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PM says Brexit proposals are a better compromise than to ‘remain a prisoner’

Boris Johnson admitted his plans were ‘some way from a resolution’.

Prime Minister Boris Johnson gives a statement to the House of Commons (House of Commons/PA)
Prime Minister Boris Johnson gives a statement to the House of Commons (House of Commons/PA)

By Sam Blewett, Political Correspondent, and David Hughes, Political Editor, PA

Boris Johnson has told MPs he has made a “genuine attempt to bridge the chasm” with the EU by making compromises to strike a fresh Brexit deal.

The Prime Minister told the Commons on Thursday that his proposals do not deliver all his departure desires but insisted they are better options than to “remain a prisoner” of the current situation.

But he acknowledged in his statement a day after he shared his proposals with Brussels that they are “some way from a resolution”.

The PM addressed MPs (Victoria Jones/PA)

Mr Johnson urged MPs to “come together in the national interest behind this new deal”, but first he must get it passed by the EU, where reactions were becoming increasingly critical.

“This Government’s objective has always been to leave with a deal and these constructive and reasonable proposals show our seriousness of purpose,” the PM said.

“They do not deliver everything that we would’ve wished, they do represent a compromise, but to remain a prisoner of existing positions is to become a cause of deadlock rather than breakthrough.

“So we have made a genuine attempt to bridge the chasm, to reconcile the apparently irreconcilable and to go the extra mile as time runs short.”

No Labour MP could support such a reckless deal that will be used as a springboard to attack rights and standards in this country Jeremy Corbyn

Jeremy Corbyn responded by saying no Labour MP could support the “reckless deal”, which he said would jeopardise the Good Friday Agreement.

The PM’s plea to the House came after he updated his Cabinet at Number 10 and ahead of further calls to European leaders as he seeks to strike a deal for the EU summit on October 17.

He set out his plan to resolve the contentious issue of the backstop in a letter to European Commission president Jean-Claude Juncker on Wednesday.

Mr Johnson followed this up with a phone call to Mr Juncker and held further discussions with Irish Taoiseach Leo Varadkar and German Chancellor Angela Merkel.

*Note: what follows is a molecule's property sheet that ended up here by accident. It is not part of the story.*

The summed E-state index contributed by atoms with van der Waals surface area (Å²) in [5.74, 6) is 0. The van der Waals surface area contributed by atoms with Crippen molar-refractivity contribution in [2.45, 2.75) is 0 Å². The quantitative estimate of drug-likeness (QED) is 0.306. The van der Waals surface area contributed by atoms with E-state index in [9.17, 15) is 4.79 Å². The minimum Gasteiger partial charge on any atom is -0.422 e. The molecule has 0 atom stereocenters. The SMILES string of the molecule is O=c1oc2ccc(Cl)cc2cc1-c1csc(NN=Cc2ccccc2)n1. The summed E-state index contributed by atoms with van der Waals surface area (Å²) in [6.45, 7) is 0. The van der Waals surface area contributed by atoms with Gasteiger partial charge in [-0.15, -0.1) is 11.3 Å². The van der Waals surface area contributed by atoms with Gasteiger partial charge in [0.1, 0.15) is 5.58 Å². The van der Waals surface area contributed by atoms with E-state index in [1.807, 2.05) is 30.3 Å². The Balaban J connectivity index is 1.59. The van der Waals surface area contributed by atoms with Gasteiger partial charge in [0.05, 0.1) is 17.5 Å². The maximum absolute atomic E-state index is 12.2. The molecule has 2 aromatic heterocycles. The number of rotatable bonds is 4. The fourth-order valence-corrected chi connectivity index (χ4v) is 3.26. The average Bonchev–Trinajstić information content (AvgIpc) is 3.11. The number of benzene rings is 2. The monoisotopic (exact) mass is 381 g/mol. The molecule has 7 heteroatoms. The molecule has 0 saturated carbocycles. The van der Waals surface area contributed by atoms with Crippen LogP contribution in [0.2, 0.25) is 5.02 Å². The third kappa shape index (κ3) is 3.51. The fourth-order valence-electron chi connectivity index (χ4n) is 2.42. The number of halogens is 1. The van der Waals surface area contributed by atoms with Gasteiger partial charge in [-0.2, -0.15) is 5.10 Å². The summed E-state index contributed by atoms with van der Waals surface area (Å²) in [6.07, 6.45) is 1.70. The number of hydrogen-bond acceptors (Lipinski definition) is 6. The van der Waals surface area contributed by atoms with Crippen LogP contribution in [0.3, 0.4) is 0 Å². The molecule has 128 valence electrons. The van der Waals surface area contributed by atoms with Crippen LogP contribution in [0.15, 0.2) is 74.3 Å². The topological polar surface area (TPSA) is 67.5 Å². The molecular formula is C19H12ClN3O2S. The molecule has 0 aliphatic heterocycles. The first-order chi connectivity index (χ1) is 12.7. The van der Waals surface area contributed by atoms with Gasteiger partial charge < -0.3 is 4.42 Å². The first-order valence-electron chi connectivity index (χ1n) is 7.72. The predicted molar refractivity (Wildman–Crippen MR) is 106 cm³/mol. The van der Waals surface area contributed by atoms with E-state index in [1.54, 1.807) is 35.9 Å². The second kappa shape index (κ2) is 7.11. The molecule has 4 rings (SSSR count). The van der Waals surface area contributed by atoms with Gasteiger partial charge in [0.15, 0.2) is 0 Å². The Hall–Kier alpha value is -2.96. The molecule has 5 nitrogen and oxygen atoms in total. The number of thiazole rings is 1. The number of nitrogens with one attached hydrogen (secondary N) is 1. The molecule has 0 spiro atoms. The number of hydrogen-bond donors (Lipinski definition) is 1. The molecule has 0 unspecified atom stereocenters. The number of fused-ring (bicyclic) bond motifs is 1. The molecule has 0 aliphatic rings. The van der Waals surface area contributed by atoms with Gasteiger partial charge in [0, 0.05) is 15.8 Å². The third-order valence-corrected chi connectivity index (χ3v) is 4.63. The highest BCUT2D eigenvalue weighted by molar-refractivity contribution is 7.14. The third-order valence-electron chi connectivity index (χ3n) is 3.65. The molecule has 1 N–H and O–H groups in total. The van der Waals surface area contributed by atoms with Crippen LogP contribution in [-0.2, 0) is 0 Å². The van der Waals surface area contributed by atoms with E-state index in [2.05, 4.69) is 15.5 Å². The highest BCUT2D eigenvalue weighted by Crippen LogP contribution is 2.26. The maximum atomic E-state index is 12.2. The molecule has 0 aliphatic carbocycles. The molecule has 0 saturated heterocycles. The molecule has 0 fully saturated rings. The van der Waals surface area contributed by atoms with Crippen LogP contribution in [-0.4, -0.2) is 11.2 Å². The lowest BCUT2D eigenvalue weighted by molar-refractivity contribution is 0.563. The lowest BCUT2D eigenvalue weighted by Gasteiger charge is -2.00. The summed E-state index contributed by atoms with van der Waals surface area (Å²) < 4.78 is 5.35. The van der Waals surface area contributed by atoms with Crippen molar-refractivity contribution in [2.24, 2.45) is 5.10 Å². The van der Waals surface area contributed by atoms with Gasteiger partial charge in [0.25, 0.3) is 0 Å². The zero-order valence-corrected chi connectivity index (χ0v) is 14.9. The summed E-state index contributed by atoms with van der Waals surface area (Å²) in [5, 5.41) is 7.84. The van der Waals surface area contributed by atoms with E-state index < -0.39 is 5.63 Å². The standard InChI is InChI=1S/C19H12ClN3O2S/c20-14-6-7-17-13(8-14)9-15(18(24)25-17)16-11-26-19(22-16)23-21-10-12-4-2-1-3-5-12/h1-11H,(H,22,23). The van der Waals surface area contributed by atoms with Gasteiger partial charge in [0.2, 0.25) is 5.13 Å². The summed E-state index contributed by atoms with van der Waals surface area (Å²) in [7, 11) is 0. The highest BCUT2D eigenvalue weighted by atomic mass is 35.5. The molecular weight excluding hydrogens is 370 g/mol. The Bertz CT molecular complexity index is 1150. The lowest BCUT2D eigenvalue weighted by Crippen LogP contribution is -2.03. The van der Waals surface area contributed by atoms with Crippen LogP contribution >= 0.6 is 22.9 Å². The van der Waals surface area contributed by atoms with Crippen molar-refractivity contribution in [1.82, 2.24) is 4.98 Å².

The PM’s attempt to compromise by keeping Northern Ireland tied to single market rules for trade in goods while leaving the customs union with the rest of the UK may not be enough for the EU.

Mr Juncker and Mr Varadkar both expressed concern that the return of customs controls threatened the Good Friday Agreement guarantee to maintain an open border with the Republic.

Mr Varadkar said the proposals “do not fully meet the agreed objectives” of the backstop, while the commission president said there were some “problematic points”.

Ireland’s deputy premier Simon Coveney ruled out supporting a deal that gives a Stormont party a veto over the post-Brexit arrangements and was critical of Mr Johnson’s customs proposals.

European Parliament Brexit co-ordinator Guy Verhofstadt said agreeing to the proposals would be “nearly impossible”.

“It’s mainly repackaging the bad ideas that have already been floated in the past,” the MEP told Channel 4 News.

The PM said his proposals had been driven by the need to “protect” and “fortify” the peace agreement, as he ruled out the return of a hard border on the island of Ireland.

But even if he gets the support of EU leaders for a deal, he must get it through a Parliament that has so far been hostile to Brexit proposals.

Labour leader Mr Corbyn told the Commons: “No Labour MP could support such a reckless deal that will be used as a springboard to attack rights and standards in this country.”

The PM appeared to be building support from the DUP, Eurosceptics within his own party and some opposition MPs wishing to avert a no-deal.

Prime Minister Boris Johnson gives a statement to the House of Commons on his Brexit proposals (House of Commons/PA)

But their stances could well alter if Brussels insists on changes, as seems likely.

European Commission spokeswoman Natasha Bertaud told reporters that “we have many questions on the text” of the Brexit proposal that “need to be answered by the UK and not the other way around”.

Nationalists in Northern Ireland have expressed anger over a proposal requiring the suspended Stormont Assembly to approve the new arrangements, with a vote every four years.

There was also criticism in the Republic due to Stormont voting structures meaning a bloc of MLAs from either the nationalist and unionist community can veto certain decisions, even if a majority of members back them.

Mr Coveney told the Dail in Dublin: “We cannot support any proposal that suggests that one party or indeed a minority in Northern Ireland could make the decision for the majority in terms of how these proposals would be implemented in the future.

“That is not consistent with the Good Friday Agreement. It is not something we could possibly support as part of any final deal.”

Under the plan, the arrangements would start in 2021 at the end of the proposed transition period if there was no long-term trade agreement at that point and would continue until one was in place.

An explanatory note from the Government said a system of declarations for goods traded between the North and the Republic meant only a “very small proportion” would be subject to physical customs checks.

When they were necessary, it said that they would take place well away from the border, at the traders’ premises or other designated locations.

At the same time, the plan proposes a “zone of regulatory compliance” covering the entire island of Ireland, tying the North to EU rules for the trade in manufactured goods and agri-food products.



From Belfast Telegraph